A miserly defence and an uncompromising style could yet earn FC Girondins de Bordeaux a place in next season's UEFA Champions League.
Ligue 1 may boast more attractive sides, but as they sit second in the table ahead of Saturday's trip to AS Monaco FC, no one can deny they are efficient. However, the next month could be decisive for the south-west team.
After Les Girondins leapfrogged AJ Auxerre to take second spot with a 1-0 home win on Wednesday, Argentinian midfielder Alejandro Alonso scoring late on, the coming weeks bring fixtures against fellow European hopefuls RC Lens and runaway leaders Olympique Lyonnais. But first the small matter of another side with UEFA Champions League aspirations - Monaco. Bordeaux's Brazilian general manager Ricardo is sure his team are up to any challenge, insisting: "Bordeaux will show their true potential in these big games."
A 1995/96 UEFA Cup Winners' Cup winner with Paris Saint-Germain FC, Ricardo's defensive past has proved crucial in his management of the club that he runs in tandem with Eric Bedouet, who unlike Ricardo has the necessary coaching badges. With all his players working hard to help out an excellent back four of 30-year-old France debutant Franck Jurietti, David Jemmali, Marc Planus and Kodjo Afanou, Bordeaux have conceded just eleven goals in 21 league matches.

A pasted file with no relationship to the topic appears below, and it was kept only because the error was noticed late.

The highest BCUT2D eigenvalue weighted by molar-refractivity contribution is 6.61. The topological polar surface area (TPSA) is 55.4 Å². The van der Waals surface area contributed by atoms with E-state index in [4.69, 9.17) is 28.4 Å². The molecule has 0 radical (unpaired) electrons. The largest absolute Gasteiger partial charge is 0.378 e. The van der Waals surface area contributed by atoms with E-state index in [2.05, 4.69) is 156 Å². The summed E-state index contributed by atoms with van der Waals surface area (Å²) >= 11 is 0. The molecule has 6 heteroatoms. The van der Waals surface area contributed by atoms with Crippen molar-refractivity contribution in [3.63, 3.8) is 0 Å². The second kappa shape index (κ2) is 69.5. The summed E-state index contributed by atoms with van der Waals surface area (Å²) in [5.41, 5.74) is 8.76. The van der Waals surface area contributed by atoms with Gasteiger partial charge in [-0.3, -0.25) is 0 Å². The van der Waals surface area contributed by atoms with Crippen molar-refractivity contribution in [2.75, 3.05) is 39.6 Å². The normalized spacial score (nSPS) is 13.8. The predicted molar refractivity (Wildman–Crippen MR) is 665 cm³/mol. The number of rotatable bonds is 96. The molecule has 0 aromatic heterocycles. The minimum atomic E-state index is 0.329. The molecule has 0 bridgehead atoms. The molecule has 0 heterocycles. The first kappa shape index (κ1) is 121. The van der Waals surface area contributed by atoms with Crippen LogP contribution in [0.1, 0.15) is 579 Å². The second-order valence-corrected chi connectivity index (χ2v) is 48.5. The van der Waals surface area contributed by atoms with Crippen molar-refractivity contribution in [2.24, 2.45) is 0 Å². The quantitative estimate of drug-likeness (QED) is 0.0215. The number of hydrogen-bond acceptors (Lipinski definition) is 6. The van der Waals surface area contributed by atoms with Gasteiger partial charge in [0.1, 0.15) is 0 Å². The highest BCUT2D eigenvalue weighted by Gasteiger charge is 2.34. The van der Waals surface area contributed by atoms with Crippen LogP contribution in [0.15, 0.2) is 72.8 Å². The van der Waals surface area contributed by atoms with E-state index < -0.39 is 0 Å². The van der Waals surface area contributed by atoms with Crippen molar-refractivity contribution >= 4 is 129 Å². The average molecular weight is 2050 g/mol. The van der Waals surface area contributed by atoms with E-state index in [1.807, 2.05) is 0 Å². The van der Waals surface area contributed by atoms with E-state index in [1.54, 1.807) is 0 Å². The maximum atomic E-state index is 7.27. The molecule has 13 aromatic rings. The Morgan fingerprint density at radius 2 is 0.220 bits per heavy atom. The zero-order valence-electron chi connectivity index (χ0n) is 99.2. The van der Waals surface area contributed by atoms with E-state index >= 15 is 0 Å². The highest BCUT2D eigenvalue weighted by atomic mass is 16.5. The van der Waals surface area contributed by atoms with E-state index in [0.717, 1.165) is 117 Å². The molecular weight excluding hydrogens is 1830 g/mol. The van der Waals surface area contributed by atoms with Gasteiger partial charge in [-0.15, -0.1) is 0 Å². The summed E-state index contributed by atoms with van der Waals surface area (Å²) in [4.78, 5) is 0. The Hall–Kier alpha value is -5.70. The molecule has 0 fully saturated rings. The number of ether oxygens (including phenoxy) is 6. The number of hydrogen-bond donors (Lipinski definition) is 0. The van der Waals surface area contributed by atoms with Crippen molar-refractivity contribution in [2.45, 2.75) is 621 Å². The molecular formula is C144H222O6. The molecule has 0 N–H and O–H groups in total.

Thus, they have managed to collect 36 points while scoring only 18 goals with top marksmen Marouane Chamakh and Jean-Claude Darcheville finding the net three times each. Unsurprisingly, their recent run of three victories - including one away - and two draws reads like something in binary: 1-0, 0-1, 0-0, 0-0, 1-0. "To be honest, we don't care how we win points," said France Under-21 right-winger Julien Faubert. "I know the press and the fans want more goals, but what matters more than anything else in football is winning."
'Let it grow'
Supporters of Bordeaux, European Champion Clubs' Cup semi-finalists in 1984/85 and UEFA Cup finalists in 1995/96, have learned to take their thrills from Faubert's exciting flank play and the overwhelming spirit that exists within the side. For a team who have been in the doldrums of late, that is certainly encouraging, but president Jean-Louis Triaud, who runs the club on behalf of broadcasters M6, is not banking too much on the prospect of European football in 2006/07. "I don't really care about results this season," he said. "We're building a team for the long term. Let it grow."